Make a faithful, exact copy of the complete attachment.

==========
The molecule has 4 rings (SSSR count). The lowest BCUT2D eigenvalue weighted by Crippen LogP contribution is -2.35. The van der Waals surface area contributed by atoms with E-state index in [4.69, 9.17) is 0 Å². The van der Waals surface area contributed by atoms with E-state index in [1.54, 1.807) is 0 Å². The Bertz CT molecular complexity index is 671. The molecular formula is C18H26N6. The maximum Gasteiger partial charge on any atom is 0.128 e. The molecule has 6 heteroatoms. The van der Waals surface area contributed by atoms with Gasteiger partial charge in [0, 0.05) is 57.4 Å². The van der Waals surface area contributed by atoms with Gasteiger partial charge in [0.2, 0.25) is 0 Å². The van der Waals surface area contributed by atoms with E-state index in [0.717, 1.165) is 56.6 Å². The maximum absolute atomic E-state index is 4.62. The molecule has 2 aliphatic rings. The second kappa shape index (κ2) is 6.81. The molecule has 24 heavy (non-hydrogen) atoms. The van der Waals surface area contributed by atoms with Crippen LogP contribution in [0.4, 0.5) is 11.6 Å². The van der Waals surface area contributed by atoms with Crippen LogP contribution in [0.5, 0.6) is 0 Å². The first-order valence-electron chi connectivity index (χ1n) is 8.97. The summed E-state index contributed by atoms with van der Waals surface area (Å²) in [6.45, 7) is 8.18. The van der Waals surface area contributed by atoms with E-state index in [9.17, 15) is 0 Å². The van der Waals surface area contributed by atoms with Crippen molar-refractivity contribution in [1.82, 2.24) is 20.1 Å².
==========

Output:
The molecule has 4 rings (SSSR count). The lowest BCUT2D eigenvalue weighted by Crippen LogP contribution is -2.35. The van der Waals surface area contributed by atoms with E-state index in [4.69, 9.17) is 0 Å². The van der Waals surface area contributed by atoms with E-state index in [1.54, 1.807) is 0 Å². The Bertz CT molecular complexity index is 671. The molecular formula is C18H26N6. The maximum Gasteiger partial charge on any atom is 0.128 e. The molecule has 6 heteroatoms. The van der Waals surface area contributed by atoms with Gasteiger partial charge in [0, 0.05) is 57.4 Å². The van der Waals surface area contributed by atoms with Gasteiger partial charge in [0.2, 0.25) is 0 Å². The van der Waals surface area contributed by atoms with E-state index in [0.717, 1.165) is 56.6 Å². The maximum absolute atomic E-state index is 4.62. The molecule has 2 aliphatic rings. The second kappa shape index (κ2) is 6.81. The molecule has 24 heavy (non-hydrogen) atoms. The van der Waals surface area contributed by atoms with Crippen LogP contribution in [0.4, 0.5) is 11.6 Å². The van der Waals surface area contributed by atoms with Crippen LogP contribution in [0.5, 0.6) is 0 Å². The first-order valence-electron chi connectivity index (χ1n) is 8.97. The summed E-state index contributed by atoms with van der Waals surface area (Å²) in [6.45, 7) is 8.18. The van der Waals surface area contributed by atoms with E-state index in [9.17, 15) is 0 Å². The van der Waals surface area contributed by atoms with Crippen molar-refractivity contribution in [1.82, 2.24) is 20.1 Å².